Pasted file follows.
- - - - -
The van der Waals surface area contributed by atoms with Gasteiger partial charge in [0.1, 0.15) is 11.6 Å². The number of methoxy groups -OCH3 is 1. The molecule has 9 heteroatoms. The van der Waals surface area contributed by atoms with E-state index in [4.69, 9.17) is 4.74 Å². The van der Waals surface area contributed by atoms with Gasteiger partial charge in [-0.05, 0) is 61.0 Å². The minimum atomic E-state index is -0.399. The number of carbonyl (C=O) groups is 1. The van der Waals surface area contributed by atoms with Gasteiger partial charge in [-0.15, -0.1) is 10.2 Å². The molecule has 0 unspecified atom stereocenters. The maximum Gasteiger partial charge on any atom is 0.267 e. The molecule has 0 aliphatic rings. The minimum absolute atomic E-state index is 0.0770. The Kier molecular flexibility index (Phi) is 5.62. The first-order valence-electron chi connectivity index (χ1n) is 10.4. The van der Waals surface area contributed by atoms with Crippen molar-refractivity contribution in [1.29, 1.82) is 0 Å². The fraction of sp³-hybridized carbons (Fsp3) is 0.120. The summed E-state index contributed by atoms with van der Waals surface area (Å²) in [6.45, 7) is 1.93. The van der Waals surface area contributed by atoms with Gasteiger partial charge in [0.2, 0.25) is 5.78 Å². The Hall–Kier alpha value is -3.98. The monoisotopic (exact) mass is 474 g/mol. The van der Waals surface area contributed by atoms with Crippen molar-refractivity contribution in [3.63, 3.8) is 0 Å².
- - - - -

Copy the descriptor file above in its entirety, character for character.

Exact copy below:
The van der Waals surface area contributed by atoms with Gasteiger partial charge in [0.1, 0.15) is 11.6 Å². The number of methoxy groups -OCH3 is 1. The molecule has 9 heteroatoms. The van der Waals surface area contributed by atoms with E-state index in [4.69, 9.17) is 4.74 Å². The van der Waals surface area contributed by atoms with Gasteiger partial charge in [-0.05, 0) is 61.0 Å². The minimum atomic E-state index is -0.399. The number of carbonyl (C=O) groups is 1. The van der Waals surface area contributed by atoms with Gasteiger partial charge in [-0.15, -0.1) is 10.2 Å². The molecule has 0 unspecified atom stereocenters. The maximum Gasteiger partial charge on any atom is 0.267 e. The molecule has 0 aliphatic rings. The minimum absolute atomic E-state index is 0.0770. The Kier molecular flexibility index (Phi) is 5.62. The first-order valence-electron chi connectivity index (χ1n) is 10.4. The van der Waals surface area contributed by atoms with Crippen molar-refractivity contribution in [1.29, 1.82) is 0 Å². The fraction of sp³-hybridized carbons (Fsp3) is 0.120. The summed E-state index contributed by atoms with van der Waals surface area (Å²) in [6.45, 7) is 1.93. The van der Waals surface area contributed by atoms with Gasteiger partial charge in [0.2, 0.25) is 5.78 Å². The Hall–Kier alpha value is -3.98. The monoisotopic (exact) mass is 474 g/mol. The van der Waals surface area contributed by atoms with Crippen molar-refractivity contribution in [3.63, 3.8) is 0 Å².